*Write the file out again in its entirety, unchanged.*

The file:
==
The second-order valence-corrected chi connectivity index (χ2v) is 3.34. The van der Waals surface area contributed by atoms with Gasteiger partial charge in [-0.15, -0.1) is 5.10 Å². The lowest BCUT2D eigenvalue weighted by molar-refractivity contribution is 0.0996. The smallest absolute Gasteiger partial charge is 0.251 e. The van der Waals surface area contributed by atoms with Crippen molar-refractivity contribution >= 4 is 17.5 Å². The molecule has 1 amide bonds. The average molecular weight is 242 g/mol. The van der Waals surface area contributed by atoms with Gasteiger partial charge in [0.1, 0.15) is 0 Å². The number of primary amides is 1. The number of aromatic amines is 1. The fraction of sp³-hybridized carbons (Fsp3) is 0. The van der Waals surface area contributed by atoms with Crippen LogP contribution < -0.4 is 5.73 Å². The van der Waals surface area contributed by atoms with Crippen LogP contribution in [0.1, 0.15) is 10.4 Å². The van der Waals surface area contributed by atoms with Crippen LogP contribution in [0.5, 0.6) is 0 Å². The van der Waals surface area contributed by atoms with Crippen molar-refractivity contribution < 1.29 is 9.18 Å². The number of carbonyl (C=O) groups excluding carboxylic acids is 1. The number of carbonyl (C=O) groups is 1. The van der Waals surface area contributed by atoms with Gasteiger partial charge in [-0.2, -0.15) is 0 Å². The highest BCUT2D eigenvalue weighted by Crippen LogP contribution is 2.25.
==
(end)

The second-order valence-corrected chi connectivity index (χ2v) is 3.34. The van der Waals surface area contributed by atoms with Gasteiger partial charge in [-0.15, -0.1) is 5.10 Å². The lowest BCUT2D eigenvalue weighted by molar-refractivity contribution is 0.0996. The smallest absolute Gasteiger partial charge is 0.251 e. The van der Waals surface area contributed by atoms with Crippen molar-refractivity contribution >= 4 is 17.5 Å². The molecule has 1 amide bonds. The average molecular weight is 242 g/mol. The van der Waals surface area contributed by atoms with Gasteiger partial charge in [0.1, 0.15) is 0 Å². The number of primary amides is 1. The number of aromatic amines is 1. The fraction of sp³-hybridized carbons (Fsp3) is 0. The van der Waals surface area contributed by atoms with Crippen LogP contribution < -0.4 is 5.73 Å². The van der Waals surface area contributed by atoms with Crippen LogP contribution in [0.1, 0.15) is 10.4 Å². The van der Waals surface area contributed by atoms with Crippen LogP contribution in [0.5, 0.6) is 0 Å². The van der Waals surface area contributed by atoms with Crippen molar-refractivity contribution < 1.29 is 9.18 Å². The number of carbonyl (C=O) groups excluding carboxylic acids is 1. The number of carbonyl (C=O) groups is 1. The van der Waals surface area contributed by atoms with Gasteiger partial charge in [-0.2, -0.15) is 0 Å². The highest BCUT2D eigenvalue weighted by Crippen LogP contribution is 2.25.